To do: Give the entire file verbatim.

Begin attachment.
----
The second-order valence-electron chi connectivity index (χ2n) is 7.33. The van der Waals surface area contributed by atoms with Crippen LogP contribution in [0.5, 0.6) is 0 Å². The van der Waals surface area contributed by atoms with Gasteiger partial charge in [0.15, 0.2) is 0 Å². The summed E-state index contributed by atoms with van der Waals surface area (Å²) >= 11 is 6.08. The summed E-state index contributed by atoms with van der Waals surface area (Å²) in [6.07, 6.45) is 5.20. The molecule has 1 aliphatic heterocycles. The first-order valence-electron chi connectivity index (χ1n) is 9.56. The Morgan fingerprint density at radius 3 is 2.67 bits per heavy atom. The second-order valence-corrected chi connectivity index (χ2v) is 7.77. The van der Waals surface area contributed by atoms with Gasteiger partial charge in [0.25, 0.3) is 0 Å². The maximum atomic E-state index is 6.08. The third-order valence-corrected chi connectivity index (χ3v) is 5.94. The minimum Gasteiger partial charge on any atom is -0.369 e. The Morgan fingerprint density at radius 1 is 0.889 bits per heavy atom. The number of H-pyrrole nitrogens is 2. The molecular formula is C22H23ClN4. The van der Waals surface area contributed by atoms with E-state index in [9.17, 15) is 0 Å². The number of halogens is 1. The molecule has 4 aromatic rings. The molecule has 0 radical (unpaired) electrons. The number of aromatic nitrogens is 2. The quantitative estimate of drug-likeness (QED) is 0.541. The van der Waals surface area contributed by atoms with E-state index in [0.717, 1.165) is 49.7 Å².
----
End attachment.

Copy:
The second-order valence-electron chi connectivity index (χ2n) is 7.33. The van der Waals surface area contributed by atoms with Crippen LogP contribution in [0.5, 0.6) is 0 Å². The van der Waals surface area contributed by atoms with Gasteiger partial charge in [0.15, 0.2) is 0 Å². The summed E-state index contributed by atoms with van der Waals surface area (Å²) >= 11 is 6.08. The summed E-state index contributed by atoms with van der Waals surface area (Å²) in [6.07, 6.45) is 5.20. The molecule has 1 aliphatic heterocycles. The first-order valence-electron chi connectivity index (χ1n) is 9.56. The Morgan fingerprint density at radius 3 is 2.67 bits per heavy atom. The second-order valence-corrected chi connectivity index (χ2v) is 7.77. The van der Waals surface area contributed by atoms with Gasteiger partial charge in [0.25, 0.3) is 0 Å². The maximum atomic E-state index is 6.08. The third-order valence-corrected chi connectivity index (χ3v) is 5.94. The minimum Gasteiger partial charge on any atom is -0.369 e. The Morgan fingerprint density at radius 1 is 0.889 bits per heavy atom. The number of H-pyrrole nitrogens is 2. The molecular formula is C22H23ClN4. The van der Waals surface area contributed by atoms with E-state index in [9.17, 15) is 0 Å². The number of halogens is 1. The molecule has 4 aromatic rings. The molecule has 0 radical (unpaired) electrons. The number of aromatic nitrogens is 2. The quantitative estimate of drug-likeness (QED) is 0.541. The van der Waals surface area contributed by atoms with E-state index in [0.717, 1.165) is 49.7 Å².